Trailers don’t always give the best impression of what a film actually is.

Sometimes it’s because the studio is attempting to trick potential viewers by showing the best clips in order to maximize profits. Other times, it’s simply because they don’t have any actual clue what kind of movie they have on their hands.

This is especially problematic for first-time directors, who have to focus on so many different filmmaking elements that they’re unable to home in on a specific tone or try to make their film one genre, when in reality it’s best served as something else entirely.

Such is the case for Dog, the co-directorial debut of Reid Carolin and Channing Tatum, working off a screenplay written by Carolin and starring Tatum as a former Army Ranger with traumatic brain injuries who is tasked with bringing his fellow Ranger to the funeral of a comrade hundreds of miles away.

The catch here is that Tatum’s partner for this road film is a Belgian Malinois and while Carolin and Tatum are hoping for laughter with a bit of character building, Dog is at heart a deeply introspective drama with the occasional lighthearted moment to bring levity to weighty concepts like post-traumatic stress disorder, suicide, and other mental health issues that plague returning military personnel.

In many ways, it reminds of a PG-13 version of Richard Linklater’s heavy road drama Last Flag Flying where the bond between former soldiers comes together over a lengthy trip to a funeral. Dog is exceptionally emotional in key moments as viewers learn more about Tatum’s Jackson and his health issues.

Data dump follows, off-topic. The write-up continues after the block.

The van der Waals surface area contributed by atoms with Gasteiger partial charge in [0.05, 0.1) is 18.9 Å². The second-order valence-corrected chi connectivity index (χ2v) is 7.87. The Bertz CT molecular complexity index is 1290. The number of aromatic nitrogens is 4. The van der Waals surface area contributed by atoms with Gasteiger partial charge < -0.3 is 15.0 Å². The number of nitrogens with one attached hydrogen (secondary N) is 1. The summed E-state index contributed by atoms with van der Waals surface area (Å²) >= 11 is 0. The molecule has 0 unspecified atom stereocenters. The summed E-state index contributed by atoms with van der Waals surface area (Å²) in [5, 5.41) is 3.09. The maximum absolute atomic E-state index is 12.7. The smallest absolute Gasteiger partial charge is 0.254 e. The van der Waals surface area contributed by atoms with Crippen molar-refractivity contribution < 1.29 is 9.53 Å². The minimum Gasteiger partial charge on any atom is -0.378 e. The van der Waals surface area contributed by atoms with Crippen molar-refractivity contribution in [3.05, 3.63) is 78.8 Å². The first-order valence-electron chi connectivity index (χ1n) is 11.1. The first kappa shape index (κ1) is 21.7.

Tatum delivers some of his most considered dramatic work as Jackson and while it’s natural for him to ease into the more comedic physical elements of the screenplay, it’s clear from the outset that Tatum’s mind is more attuned to Jackson’s fragile emotional state. Tatum plays the part of a wounded soldier trying to toughen up beyond his means well and the conflict running through Jackson’s mind in the more somber moments of the film wear on Tatum’s face in a way that pulls the audience into his consciousness.

It’s tricky to pull off a two-hander film like this when one of the main protagonists is an animal, but Carolin and Tatum do a solid job of framing the three Belgian Malinois who portray Lulu in such a way that viewers can feel the dog’s emotions in deep, sad eyes and long panting breaths. The camera is often placed back and tilted up several feet away to make Lulu feel bigger than she probably is and also to help put her on more of a level playing field with Tatum.

Tatum does a fantastic job of showcasing Jackson’s evolving bond with Lulu, which can prove problematic when the scene partner can’t really conceptualize what’s really going on and help to give the actor something to work with emotionally. But throughout, the relationship between man and dog feels genuine, which is the key conceit needed to make the entire film work.

One of the most underrated things about Dog is the excellent use of the soundtrack, especially in the third act with the Alabama Shakes song “Hold On” anchoring a perfect edited scene transition on a downbeat as well as Chris Stapleton’s “Starting Over” helping to set the tone for the final moments.

While it certainly won’t be at the top of any year-end list and it’s wildly mislabeled as a more comedic film than what appears on screen, Dog is a pleasant surprise during a time when studios usually release their worst films and is something worth taking a chance on in theaters.

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